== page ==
Saturday, April 25, 2015

Economic potentials or: How to define an economy



I'm attempting to construct the thermodynamic potential for an economy by elaborate analogy -- demand/output is analogous to energy, price to pressure and supply to volume. What does this help with? For one thing, it leads toward a way to introduce a chemical potential (which after writing this post, I realize might not be necessary). However, it also allows for a way to organize thought around microeconomic and macroeconomic forces (see e.g. here or here).

Using the definitions here and here (and writing $N$ for nominal output, $X$ for goods with price $p$ -- which could be taken to be  the price level $P$ but we'll leave separate for now, $T$ for the 'economic temperature' and $S$ for the 'economic entropy' -- the latter two being defined at the links), we have for a monetary economy:

$$
N = TS + \kappa P M + \alpha p X
$$

$$
N \approx c N/\kappa + \kappa P M + \alpha p X
$$

where we use Stirling's approximation (with large $N$, but small changes) and the definitions

$$
S \sim \log N! \approx N \log N - N  \;\;\text{ and }\;\; 1/T \sim \log M
$$

with $M$ being the money supply (empirically, base money minus reserves) and $\kappa = \kappa (N, M)$ being the information transfer index for the money market. Note that $\kappa \sim 1/T$ so that high $\kappa$ represents a low temperature economy and vice versa.

For multiple goods we have [1]

$$
N =  T S + \kappa P M + \sum_{i} \alpha_{i} p_{i} X_{i}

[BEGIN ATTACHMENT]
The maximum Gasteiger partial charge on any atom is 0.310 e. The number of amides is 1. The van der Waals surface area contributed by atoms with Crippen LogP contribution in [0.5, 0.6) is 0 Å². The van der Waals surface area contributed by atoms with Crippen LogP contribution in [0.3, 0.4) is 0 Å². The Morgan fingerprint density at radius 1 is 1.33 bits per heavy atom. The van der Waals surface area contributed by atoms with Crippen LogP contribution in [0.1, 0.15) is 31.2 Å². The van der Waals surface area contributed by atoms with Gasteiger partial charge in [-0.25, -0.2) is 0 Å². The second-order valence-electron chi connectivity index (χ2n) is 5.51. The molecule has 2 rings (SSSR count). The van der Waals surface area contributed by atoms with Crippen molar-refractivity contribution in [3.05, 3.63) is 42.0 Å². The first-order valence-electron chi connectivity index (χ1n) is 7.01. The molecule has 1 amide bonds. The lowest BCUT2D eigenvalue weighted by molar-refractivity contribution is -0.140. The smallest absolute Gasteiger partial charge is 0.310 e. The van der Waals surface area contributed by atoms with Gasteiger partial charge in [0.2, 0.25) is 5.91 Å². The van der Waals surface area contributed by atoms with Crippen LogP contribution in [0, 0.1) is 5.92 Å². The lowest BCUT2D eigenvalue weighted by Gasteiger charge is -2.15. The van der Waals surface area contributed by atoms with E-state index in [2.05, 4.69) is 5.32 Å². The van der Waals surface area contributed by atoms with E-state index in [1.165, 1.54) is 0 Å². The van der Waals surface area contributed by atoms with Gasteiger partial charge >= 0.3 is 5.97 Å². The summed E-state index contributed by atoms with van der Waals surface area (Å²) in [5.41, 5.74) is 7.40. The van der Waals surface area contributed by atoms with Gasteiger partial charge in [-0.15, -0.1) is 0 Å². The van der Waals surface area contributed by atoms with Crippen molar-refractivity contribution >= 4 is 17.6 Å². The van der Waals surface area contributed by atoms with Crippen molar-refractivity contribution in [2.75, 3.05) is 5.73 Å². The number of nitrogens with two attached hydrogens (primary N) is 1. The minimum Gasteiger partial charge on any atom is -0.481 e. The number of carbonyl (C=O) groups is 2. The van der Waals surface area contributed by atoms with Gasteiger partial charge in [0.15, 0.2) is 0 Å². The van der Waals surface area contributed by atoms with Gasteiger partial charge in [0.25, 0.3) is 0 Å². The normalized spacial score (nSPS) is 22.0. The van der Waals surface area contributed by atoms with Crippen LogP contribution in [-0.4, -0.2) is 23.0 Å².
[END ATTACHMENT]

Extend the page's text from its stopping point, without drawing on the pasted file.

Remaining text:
$$

where the sum is over the individual market "generalized forces" (microeconomic forces). For example, we can look at a simple model of an aggregate goods market $A$ and a labor market $L$:

$$
N =  T S + \kappa P M + \alpha P A +  \beta P L
$$

... all prices for labor and goods are taken to be proportional to the price level. This allows us to organize microeconomic and macroeconomic forces

$$
N =  \underbrace{T S + \kappa P M}_{\text{macro forces}} + \underbrace{\alpha P A +  \beta P L}_{\text{micro forces}}
$$

In truth, the $P M$ component should probably be considered a microeconomic force (since it behaves like one for the most part) and only $TS$ -- the entropic forces -- should be considered macroeconomic forces. However, since $P M$ is a large component of the economy (and would likely be for a commodity money system as well, see footnote [1]) and policy-relevant, I'll keep it in. Understanding this distinction would point towards (using the separation from this earlier post about a financial and government sectors $F$ and $G$):

$$
\text{(1) } N =  T S + \kappa P M + \alpha P A +  \beta P L + \gamma P G + \epsilon i F
$$

where $i$ is a general market index (e.g. the S&P500 could be used). This approach can be compared with the older approaches that use the definition of nominal output:

$$
N = C + I + G + NX
$$

where we'd instead write (for example, assuming the prices are all proportional to the price level $P$):

$$
\text{(2) }N = a_{1} P C + a_{2} P I + a_{3} P G + a_{4} P NX
$$

The $a_{i}$ are all constants. Comparing equations (1) and (2) we can see that they mostly just represent different partitions of nominal output. Equation (2) lacks an explicit monetary component, but the biggest difference is that it lacks an 'entropic' component $T S$. I'd visualize $T S$ as the additional gains in welfare from exchange -- exchange makes both parties better off and increases the value of whatever it is that is exchanged.